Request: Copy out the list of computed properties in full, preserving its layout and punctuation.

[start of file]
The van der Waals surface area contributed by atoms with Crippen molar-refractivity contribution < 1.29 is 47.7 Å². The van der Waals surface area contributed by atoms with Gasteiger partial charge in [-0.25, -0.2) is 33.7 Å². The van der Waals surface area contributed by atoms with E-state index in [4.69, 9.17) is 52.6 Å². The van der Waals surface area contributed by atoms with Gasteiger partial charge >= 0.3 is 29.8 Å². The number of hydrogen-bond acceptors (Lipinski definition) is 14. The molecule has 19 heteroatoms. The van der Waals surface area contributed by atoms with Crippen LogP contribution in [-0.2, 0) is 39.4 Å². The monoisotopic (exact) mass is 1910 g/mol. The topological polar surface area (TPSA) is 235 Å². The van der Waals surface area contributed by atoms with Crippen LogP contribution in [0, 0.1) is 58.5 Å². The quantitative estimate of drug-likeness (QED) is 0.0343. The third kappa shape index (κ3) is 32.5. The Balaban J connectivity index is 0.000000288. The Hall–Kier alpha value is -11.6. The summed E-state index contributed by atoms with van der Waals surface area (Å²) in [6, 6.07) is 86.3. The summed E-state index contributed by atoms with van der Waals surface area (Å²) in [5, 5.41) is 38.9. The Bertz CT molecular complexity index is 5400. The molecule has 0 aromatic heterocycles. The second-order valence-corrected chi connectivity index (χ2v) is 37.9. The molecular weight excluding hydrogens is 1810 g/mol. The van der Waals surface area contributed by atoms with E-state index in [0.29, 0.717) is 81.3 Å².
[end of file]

The van der Waals surface area contributed by atoms with Crippen molar-refractivity contribution < 1.29 is 47.7 Å². The van der Waals surface area contributed by atoms with Gasteiger partial charge in [-0.25, -0.2) is 33.7 Å². The van der Waals surface area contributed by atoms with E-state index in [4.69, 9.17) is 52.6 Å². The van der Waals surface area contributed by atoms with Gasteiger partial charge >= 0.3 is 29.8 Å². The number of hydrogen-bond acceptors (Lipinski definition) is 14. The molecule has 19 heteroatoms. The van der Waals surface area contributed by atoms with Crippen LogP contribution in [-0.2, 0) is 39.4 Å². The monoisotopic (exact) mass is 1910 g/mol. The topological polar surface area (TPSA) is 235 Å². The van der Waals surface area contributed by atoms with Crippen LogP contribution in [0, 0.1) is 58.5 Å². The quantitative estimate of drug-likeness (QED) is 0.0343. The third kappa shape index (κ3) is 32.5. The Balaban J connectivity index is 0.000000288. The Hall–Kier alpha value is -11.6. The summed E-state index contributed by atoms with van der Waals surface area (Å²) in [6, 6.07) is 86.3. The summed E-state index contributed by atoms with van der Waals surface area (Å²) in [5, 5.41) is 38.9. The Bertz CT molecular complexity index is 5400. The molecule has 0 aromatic heterocycles. The second-order valence-corrected chi connectivity index (χ2v) is 37.9. The molecular weight excluding hydrogens is 1810 g/mol. The van der Waals surface area contributed by atoms with E-state index in [0.29, 0.717) is 81.3 Å².